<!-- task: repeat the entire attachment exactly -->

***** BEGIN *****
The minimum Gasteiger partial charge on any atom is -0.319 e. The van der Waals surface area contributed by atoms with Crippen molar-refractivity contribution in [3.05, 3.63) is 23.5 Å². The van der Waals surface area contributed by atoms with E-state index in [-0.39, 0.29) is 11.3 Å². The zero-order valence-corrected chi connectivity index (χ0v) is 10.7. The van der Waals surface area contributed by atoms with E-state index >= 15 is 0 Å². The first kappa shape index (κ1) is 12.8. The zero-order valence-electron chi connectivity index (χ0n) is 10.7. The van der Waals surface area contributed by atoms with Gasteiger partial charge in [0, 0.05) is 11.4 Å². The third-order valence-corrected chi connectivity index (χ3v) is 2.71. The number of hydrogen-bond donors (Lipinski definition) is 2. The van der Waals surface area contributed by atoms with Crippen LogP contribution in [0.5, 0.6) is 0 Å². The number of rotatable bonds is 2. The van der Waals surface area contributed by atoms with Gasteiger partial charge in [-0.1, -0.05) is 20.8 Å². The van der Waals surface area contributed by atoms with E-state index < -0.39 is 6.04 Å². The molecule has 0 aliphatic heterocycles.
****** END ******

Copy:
The minimum Gasteiger partial charge on any atom is -0.319 e. The van der Waals surface area contributed by atoms with Crippen molar-refractivity contribution in [3.05, 3.63) is 23.5 Å². The van der Waals surface area contributed by atoms with E-state index in [-0.39, 0.29) is 11.3 Å². The zero-order valence-corrected chi connectivity index (χ0v) is 10.7. The van der Waals surface area contributed by atoms with E-state index >= 15 is 0 Å². The first kappa shape index (κ1) is 12.8. The zero-order valence-electron chi connectivity index (χ0n) is 10.7. The van der Waals surface area contributed by atoms with Gasteiger partial charge in [0, 0.05) is 11.4 Å². The third-order valence-corrected chi connectivity index (χ3v) is 2.71. The number of hydrogen-bond donors (Lipinski definition) is 2. The van der Waals surface area contributed by atoms with Crippen LogP contribution in [0.5, 0.6) is 0 Å². The number of rotatable bonds is 2. The van der Waals surface area contributed by atoms with Gasteiger partial charge in [-0.1, -0.05) is 20.8 Å². The van der Waals surface area contributed by atoms with E-state index < -0.39 is 6.04 Å². The molecule has 0 aliphatic heterocycles.